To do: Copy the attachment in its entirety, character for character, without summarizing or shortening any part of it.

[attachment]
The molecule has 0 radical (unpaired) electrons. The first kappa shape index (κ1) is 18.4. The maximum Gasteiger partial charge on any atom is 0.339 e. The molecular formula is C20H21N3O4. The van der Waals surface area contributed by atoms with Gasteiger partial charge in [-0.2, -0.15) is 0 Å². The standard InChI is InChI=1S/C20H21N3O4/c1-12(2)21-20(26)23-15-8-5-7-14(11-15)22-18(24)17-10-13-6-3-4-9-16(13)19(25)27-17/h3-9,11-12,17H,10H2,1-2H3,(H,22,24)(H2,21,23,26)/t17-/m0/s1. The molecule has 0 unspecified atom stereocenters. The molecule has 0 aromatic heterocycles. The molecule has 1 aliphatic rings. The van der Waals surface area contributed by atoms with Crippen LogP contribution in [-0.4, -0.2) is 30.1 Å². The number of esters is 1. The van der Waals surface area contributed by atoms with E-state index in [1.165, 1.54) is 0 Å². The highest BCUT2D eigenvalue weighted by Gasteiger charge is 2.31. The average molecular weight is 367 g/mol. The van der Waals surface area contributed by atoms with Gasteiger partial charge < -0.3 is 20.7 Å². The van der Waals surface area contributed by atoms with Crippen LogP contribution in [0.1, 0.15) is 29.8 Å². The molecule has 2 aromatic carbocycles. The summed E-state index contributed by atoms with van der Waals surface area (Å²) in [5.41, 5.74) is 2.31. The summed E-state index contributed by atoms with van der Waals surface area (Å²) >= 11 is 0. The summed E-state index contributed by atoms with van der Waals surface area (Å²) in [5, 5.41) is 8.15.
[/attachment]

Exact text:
The molecule has 0 radical (unpaired) electrons. The first kappa shape index (κ1) is 18.4. The maximum Gasteiger partial charge on any atom is 0.339 e. The molecular formula is C20H21N3O4. The van der Waals surface area contributed by atoms with Gasteiger partial charge in [-0.2, -0.15) is 0 Å². The standard InChI is InChI=1S/C20H21N3O4/c1-12(2)21-20(26)23-15-8-5-7-14(11-15)22-18(24)17-10-13-6-3-4-9-16(13)19(25)27-17/h3-9,11-12,17H,10H2,1-2H3,(H,22,24)(H2,21,23,26)/t17-/m0/s1. The molecule has 0 unspecified atom stereocenters. The molecule has 0 aromatic heterocycles. The molecule has 1 aliphatic rings. The van der Waals surface area contributed by atoms with Crippen LogP contribution in [-0.4, -0.2) is 30.1 Å². The number of esters is 1. The van der Waals surface area contributed by atoms with E-state index in [1.165, 1.54) is 0 Å². The highest BCUT2D eigenvalue weighted by Gasteiger charge is 2.31. The average molecular weight is 367 g/mol. The van der Waals surface area contributed by atoms with Gasteiger partial charge < -0.3 is 20.7 Å². The van der Waals surface area contributed by atoms with Crippen LogP contribution in [0.1, 0.15) is 29.8 Å². The molecule has 2 aromatic carbocycles. The summed E-state index contributed by atoms with van der Waals surface area (Å²) in [5.41, 5.74) is 2.31. The summed E-state index contributed by atoms with van der Waals surface area (Å²) >= 11 is 0. The summed E-state index contributed by atoms with van der Waals surface area (Å²) in [5, 5.41) is 8.15.